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Should Congress Tweak Tax Law to Encourage Haiti Relief?

2 min readBy: Mark Robyn

In the aftermath of the devastating earthquake in Haiti many Americans are donating to organizations that are engaged in relief efforts for the earthquake victims. Charitable contributions are deductible from income (assuming you itemize your deductions) when you file your taxes for the year you made the contribution. This means that if you make a donation in 2010, you can deduct it from your 2010 income taxes, which you will file in April 2011. A bill passed by the House today would accelerate this process for contributions made for Haiti earthquake relief. Instead of having to wait until 2011 to deduct the 2010 contributions the bill would allow the deduction against your 2009 income taxes (which you will file in April of this year). According to Rep. Earl Blumenauer (D-Ore.) “It’s a simple gesture but it will encourage giving in this challenging economy.”

Howard Gleckman at the TaxA tax is a mandatory payment or charge collected by local, state, and national governments from individuals or businesses to cover the costs of general government services, goods, and activities. Policy Center gives his two cents on the bill currently making its way through Congress:

Well-intentioned as it may be, the measure is wrong-headed and likely to create more problems than it solves.

The bill, sponsored by both Committee chair Charlie Rangel (D-N.Y.) and ranking Republican Dave Camp (R-MI) would allow those who give this year to take a deduction in the current filing season and not have to wait until April 2011. On its face it sounds good, but….

The proposal won’t help the two-thirds of taxpayers who take the standard deductionThe standard deduction reduces a taxpayer’s taxable income by a set amount determined by the government. It was nearly doubled for all classes of filers by the 2017 Tax Cuts and Jobs Act (TCJA) as an incentive for taxpayers not to itemize deductions when filing their federal income taxes. since it only accelerates itemized deductions. Even among itemizers, those millions of givers who are contributing $10 by text message are not going to care much about whether they can write off those few dollars this year or next.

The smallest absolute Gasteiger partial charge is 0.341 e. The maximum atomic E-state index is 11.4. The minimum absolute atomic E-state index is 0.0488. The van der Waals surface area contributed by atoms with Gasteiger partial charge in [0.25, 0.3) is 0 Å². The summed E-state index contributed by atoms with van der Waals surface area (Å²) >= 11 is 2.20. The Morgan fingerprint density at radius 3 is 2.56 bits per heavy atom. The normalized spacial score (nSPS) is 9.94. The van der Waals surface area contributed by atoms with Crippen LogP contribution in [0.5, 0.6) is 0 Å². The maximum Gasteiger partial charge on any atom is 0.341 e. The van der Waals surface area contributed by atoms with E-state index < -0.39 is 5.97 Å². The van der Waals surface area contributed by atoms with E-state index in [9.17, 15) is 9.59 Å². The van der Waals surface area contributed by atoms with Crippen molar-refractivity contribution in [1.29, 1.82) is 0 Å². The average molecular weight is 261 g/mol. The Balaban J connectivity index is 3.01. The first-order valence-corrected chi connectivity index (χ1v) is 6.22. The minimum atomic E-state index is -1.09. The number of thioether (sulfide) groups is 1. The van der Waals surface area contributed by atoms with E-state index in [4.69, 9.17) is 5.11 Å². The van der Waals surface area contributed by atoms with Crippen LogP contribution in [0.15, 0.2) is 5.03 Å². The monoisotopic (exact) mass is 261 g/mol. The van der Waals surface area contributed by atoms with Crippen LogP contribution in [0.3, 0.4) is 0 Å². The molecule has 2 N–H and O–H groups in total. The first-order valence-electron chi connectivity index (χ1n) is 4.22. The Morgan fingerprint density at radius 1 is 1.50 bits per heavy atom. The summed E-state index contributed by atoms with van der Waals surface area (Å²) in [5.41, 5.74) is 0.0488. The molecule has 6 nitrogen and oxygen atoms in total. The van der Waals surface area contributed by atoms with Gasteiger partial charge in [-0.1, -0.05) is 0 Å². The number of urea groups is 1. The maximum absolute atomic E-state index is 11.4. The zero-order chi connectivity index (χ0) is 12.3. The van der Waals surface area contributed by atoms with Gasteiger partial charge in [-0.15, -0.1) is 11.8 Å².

Those who might benefit—relatively high-earning itemizers who give substantial gifts—can easily address this cash flow problem under current law. All they’d need to do is change their withholdingWithholding is the income an employer takes out of an employee’s paycheck and remits to the federal, state, and/or local government. It is calculated based on the amount of income earned, the taxpayer’s filing status, the number of allowances claimed, and any additional amount of the employee requests. or estimated tax payments to reflect any unusually large gifts to Haiti relief.

And later:

Why does Congress want to encourage people to give to Haiti as opposed to other equally important causes? I’m not downplaying the Haitian catastrophe in any way. But do Haitians need more help than, say, 2 million displaced Somalis? Is a homeless family in Port au Prince more homeless than a family in Congo, where a civil war has killed five million and left another 2.5 million in camps? And are we sure that Haiti-related charities (among which the bill does not distinguish) are all worthy of this extra tax incentive–modest as it may be.

By all means help Haiti. It needs your assistance. But don’t be surprised if congressional micromanagement of your good intentions turns out to be much less helpful than the bill’s sponsors would like.

For our take on the charitable deduction, see these blog posts and this paper: Charities and Public Goods: The Case for Reforming the Federal Income Tax Deduction for Charitable Gifts.